Through the Power of Music, One Father Passes On Vibrant Culture

June 10, 2014


For Getahun Ayele, an Ethiopian-Israeli and father of two young girls, music is more than just a hobby — it’s a critical link to his daughters, his heritage, and the country he left 22 years ago.

Getahun, a resident of the coastal city of Netanya, located about a half-hour north of Tel Aviv, has used the skills he learned from JDC’s Parents and Children Together (PACT) initiative to bring together a group of Ethiopian-Israeli mothers and fathers.

The group now uses traditional Ethiopian folk songs to connect their children to their community’s rich culture.

“When I walk around the neighborhood and hear little Israeli kindergarten children singing Ethiopian lullabies, I know that we have succeeded in sharing a piece of our cultural heritage with our own children and with the broader community,” Getahun said.

Getahun, visually impaired from childhood and educated at The Jewish Institute for the Blind, developed his musical talents at a young age, learning to play the keyboard and traditional Ethiopian instruments.

Today, he coordinates two Ethiopian choral groups — one for mothers who sing traditional lullabies and children’s songs, and more recently, the Tezeta men’s choral group, which sings traditional Ethiopian farming songs.

Both groups have released CDs, and over the years, have performed at community and city ceremonies and festivals.

Getahun said older Ethiopian-Israeli children in the Netanya community have told him they’re proud to see their fathers taking a leading role in preserving their unique heritage.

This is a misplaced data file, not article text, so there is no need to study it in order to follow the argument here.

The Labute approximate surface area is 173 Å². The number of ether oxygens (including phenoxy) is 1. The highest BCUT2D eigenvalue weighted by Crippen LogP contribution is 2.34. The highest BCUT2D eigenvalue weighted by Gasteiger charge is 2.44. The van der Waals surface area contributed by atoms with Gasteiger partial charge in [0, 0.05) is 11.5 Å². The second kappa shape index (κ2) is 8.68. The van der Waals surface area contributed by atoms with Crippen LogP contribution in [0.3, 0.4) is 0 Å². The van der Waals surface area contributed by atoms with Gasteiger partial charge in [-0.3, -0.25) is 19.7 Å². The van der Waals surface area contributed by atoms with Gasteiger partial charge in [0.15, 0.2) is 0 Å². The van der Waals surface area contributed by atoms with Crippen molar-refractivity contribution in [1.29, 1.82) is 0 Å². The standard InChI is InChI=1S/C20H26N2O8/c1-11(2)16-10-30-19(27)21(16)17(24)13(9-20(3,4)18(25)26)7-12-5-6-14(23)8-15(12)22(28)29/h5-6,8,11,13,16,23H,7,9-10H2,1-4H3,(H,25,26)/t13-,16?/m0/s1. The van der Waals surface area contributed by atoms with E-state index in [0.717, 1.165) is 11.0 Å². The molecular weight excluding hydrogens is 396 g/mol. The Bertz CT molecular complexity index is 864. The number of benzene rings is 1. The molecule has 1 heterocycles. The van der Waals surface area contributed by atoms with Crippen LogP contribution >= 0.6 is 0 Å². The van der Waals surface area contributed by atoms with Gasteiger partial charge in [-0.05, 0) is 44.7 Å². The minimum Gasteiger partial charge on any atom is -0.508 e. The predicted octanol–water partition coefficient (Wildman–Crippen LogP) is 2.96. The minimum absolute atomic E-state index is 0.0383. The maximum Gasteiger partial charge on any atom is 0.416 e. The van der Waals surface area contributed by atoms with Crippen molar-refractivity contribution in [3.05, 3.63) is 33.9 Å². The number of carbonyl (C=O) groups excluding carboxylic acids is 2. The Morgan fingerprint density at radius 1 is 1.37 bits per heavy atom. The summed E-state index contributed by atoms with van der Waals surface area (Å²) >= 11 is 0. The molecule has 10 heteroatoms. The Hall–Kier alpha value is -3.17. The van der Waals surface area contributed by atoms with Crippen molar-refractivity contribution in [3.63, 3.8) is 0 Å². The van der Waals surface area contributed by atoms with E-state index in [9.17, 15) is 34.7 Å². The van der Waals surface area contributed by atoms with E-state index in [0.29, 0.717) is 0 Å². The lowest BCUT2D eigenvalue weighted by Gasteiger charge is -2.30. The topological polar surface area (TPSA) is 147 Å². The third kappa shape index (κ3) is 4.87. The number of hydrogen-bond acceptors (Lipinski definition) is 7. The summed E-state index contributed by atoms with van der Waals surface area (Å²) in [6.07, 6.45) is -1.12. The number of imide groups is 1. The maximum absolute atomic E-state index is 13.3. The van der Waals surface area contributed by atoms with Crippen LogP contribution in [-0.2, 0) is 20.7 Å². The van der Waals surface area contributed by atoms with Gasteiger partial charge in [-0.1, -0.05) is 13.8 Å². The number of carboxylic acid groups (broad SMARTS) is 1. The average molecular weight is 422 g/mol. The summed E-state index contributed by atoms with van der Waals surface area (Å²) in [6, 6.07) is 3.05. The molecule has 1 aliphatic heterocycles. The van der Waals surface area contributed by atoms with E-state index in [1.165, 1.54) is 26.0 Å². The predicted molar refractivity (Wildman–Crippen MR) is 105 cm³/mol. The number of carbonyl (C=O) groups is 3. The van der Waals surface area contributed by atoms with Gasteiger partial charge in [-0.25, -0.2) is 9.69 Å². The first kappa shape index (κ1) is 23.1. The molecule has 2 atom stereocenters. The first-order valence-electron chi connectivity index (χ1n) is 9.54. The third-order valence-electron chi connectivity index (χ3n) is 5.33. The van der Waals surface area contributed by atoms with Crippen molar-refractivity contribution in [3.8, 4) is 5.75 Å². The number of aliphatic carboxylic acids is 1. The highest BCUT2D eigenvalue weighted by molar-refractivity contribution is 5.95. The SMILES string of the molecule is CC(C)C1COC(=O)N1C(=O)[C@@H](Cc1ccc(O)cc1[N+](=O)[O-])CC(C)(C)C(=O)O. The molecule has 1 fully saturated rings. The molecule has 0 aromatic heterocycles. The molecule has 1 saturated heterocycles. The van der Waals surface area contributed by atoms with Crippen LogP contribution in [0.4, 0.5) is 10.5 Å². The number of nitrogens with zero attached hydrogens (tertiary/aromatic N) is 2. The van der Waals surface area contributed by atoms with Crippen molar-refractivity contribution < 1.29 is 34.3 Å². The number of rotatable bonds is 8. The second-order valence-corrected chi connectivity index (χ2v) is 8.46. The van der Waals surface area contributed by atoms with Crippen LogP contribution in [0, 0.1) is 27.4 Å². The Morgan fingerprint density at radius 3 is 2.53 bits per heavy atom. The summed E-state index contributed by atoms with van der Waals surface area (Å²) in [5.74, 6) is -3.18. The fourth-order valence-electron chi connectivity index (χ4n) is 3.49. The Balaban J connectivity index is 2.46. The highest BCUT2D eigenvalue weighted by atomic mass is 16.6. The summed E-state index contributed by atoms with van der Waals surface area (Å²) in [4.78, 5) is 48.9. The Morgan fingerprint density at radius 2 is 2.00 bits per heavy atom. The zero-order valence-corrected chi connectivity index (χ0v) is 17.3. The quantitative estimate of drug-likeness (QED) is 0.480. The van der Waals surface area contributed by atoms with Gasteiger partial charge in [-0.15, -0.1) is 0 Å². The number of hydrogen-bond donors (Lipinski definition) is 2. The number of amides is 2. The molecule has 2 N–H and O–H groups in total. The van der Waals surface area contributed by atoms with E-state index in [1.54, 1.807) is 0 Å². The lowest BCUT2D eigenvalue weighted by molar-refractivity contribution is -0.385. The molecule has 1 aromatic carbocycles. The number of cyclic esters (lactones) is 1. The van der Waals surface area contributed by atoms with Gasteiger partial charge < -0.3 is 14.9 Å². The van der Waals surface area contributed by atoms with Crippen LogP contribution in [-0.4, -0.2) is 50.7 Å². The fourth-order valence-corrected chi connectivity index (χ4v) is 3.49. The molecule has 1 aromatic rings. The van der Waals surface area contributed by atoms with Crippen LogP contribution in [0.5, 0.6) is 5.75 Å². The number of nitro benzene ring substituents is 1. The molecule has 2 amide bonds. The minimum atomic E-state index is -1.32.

The older Ethiopian-Israeli children very much enjoy the performances and are proud to see fathers from within the community on stage.

“It makes them feel good about their parents and proud of their culture,” Getahun said.

Raising children in Israel is different in many ways from Getahun’s early years in Ethiopia, he said, which makes the assistance of JDC’s PACT liaison a critical resource for his family.

When the daycare staff first approached Getahun to problem-solve some language issues for his then two-year-old daughter, he was wary; he didn’t want to label his daughter in any way and was sure she’d be OK.

But when her preschool teacher also raised the same concerns, JDC’s PACT liaison stepped in, assuring the worried father that the teachers had his daughter’s best interests in mind. She went on to explain how speech therapy would help his daughter to develop her language skills.

PACT enables more than 10,000 Ethiopian-Israeli youngsters and their families — perhaps the most disadvantaged group in Israel — to benefit from enhanced educational and healthcare opportunities.

“PACT works in a variety of ways to bring children and parents together — through an investment in early childhood and also in empowering parents and members of each PACT community,” said Becky Sereche, the program’s national director.

Now, Getahun accompanies his daughter to her weekly speech therapy sessions at the Neot Shaked Early Childhood Center, and he is learning how to practice with her at home, too.

“After only a few weeks, the kindergarten teacher told me that she already sees improvement in my daughter’s speech,” he said. “It made me so happy and I am grateful that I can get this help for her now.”

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